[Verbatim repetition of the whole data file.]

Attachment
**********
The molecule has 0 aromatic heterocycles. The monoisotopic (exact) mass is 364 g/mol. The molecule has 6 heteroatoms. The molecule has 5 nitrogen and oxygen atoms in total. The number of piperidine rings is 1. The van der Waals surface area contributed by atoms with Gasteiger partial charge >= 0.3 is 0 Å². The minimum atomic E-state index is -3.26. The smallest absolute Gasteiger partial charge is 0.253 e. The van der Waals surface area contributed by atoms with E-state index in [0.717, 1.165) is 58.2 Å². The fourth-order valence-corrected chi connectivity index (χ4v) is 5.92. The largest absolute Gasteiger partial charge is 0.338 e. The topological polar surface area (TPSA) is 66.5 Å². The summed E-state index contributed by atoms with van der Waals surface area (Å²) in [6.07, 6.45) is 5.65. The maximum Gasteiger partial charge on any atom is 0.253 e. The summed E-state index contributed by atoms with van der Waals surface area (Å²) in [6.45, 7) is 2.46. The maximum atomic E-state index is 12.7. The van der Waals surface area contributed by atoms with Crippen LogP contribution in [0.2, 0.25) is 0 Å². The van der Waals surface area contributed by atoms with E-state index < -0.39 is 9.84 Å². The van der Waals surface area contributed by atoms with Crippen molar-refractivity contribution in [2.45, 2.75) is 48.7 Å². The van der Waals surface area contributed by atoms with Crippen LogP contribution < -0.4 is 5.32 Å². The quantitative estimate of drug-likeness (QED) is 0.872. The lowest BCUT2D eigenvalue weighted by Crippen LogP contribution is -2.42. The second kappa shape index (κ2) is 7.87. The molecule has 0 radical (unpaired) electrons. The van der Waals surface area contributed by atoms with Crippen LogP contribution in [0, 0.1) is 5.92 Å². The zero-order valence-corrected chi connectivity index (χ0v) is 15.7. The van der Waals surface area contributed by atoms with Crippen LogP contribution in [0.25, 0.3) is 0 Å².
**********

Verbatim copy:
The molecule has 0 aromatic heterocycles. The monoisotopic (exact) mass is 364 g/mol. The molecule has 6 heteroatoms. The molecule has 5 nitrogen and oxygen atoms in total. The number of piperidine rings is 1. The van der Waals surface area contributed by atoms with Gasteiger partial charge >= 0.3 is 0 Å². The minimum atomic E-state index is -3.26. The smallest absolute Gasteiger partial charge is 0.253 e. The van der Waals surface area contributed by atoms with E-state index in [0.717, 1.165) is 58.2 Å². The fourth-order valence-corrected chi connectivity index (χ4v) is 5.92. The largest absolute Gasteiger partial charge is 0.338 e. The topological polar surface area (TPSA) is 66.5 Å². The summed E-state index contributed by atoms with van der Waals surface area (Å²) in [6.07, 6.45) is 5.65. The maximum Gasteiger partial charge on any atom is 0.253 e. The summed E-state index contributed by atoms with van der Waals surface area (Å²) in [6.45, 7) is 2.46. The maximum atomic E-state index is 12.7. The van der Waals surface area contributed by atoms with Crippen LogP contribution in [0.2, 0.25) is 0 Å². The van der Waals surface area contributed by atoms with E-state index < -0.39 is 9.84 Å². The van der Waals surface area contributed by atoms with Crippen molar-refractivity contribution in [2.45, 2.75) is 48.7 Å². The van der Waals surface area contributed by atoms with Crippen LogP contribution < -0.4 is 5.32 Å². The quantitative estimate of drug-likeness (QED) is 0.872. The lowest BCUT2D eigenvalue weighted by Crippen LogP contribution is -2.42. The second kappa shape index (κ2) is 7.87. The molecule has 0 radical (unpaired) electrons. The van der Waals surface area contributed by atoms with Crippen LogP contribution in [0, 0.1) is 5.92 Å². The zero-order valence-corrected chi connectivity index (χ0v) is 15.7. The van der Waals surface area contributed by atoms with Crippen LogP contribution in [0.25, 0.3) is 0 Å².